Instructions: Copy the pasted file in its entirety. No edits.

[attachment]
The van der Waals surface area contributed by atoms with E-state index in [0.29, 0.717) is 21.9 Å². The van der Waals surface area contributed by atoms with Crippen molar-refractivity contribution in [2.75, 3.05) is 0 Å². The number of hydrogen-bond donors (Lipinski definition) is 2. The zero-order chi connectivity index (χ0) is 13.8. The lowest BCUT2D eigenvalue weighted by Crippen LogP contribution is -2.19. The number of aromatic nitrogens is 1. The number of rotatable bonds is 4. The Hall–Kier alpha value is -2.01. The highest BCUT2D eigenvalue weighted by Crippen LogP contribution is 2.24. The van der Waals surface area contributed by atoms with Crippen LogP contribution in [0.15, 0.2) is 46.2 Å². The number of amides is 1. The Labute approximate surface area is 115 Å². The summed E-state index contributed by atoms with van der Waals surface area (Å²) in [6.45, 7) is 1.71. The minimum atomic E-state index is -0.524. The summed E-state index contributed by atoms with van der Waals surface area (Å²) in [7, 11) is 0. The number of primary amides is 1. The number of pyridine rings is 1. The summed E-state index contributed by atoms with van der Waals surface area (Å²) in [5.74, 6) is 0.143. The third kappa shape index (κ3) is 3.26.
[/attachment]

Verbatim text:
The van der Waals surface area contributed by atoms with E-state index in [0.29, 0.717) is 21.9 Å². The van der Waals surface area contributed by atoms with Crippen molar-refractivity contribution in [2.75, 3.05) is 0 Å². The number of hydrogen-bond donors (Lipinski definition) is 2. The zero-order chi connectivity index (χ0) is 13.8. The lowest BCUT2D eigenvalue weighted by Crippen LogP contribution is -2.19. The number of aromatic nitrogens is 1. The number of rotatable bonds is 4. The Hall–Kier alpha value is -2.01. The highest BCUT2D eigenvalue weighted by Crippen LogP contribution is 2.24. The van der Waals surface area contributed by atoms with Crippen LogP contribution in [0.15, 0.2) is 46.2 Å². The number of amides is 1. The Labute approximate surface area is 115 Å². The summed E-state index contributed by atoms with van der Waals surface area (Å²) in [6.45, 7) is 1.71. The minimum atomic E-state index is -0.524. The summed E-state index contributed by atoms with van der Waals surface area (Å²) in [7, 11) is 0. The number of primary amides is 1. The number of pyridine rings is 1. The summed E-state index contributed by atoms with van der Waals surface area (Å²) in [5.74, 6) is 0.143. The third kappa shape index (κ3) is 3.26.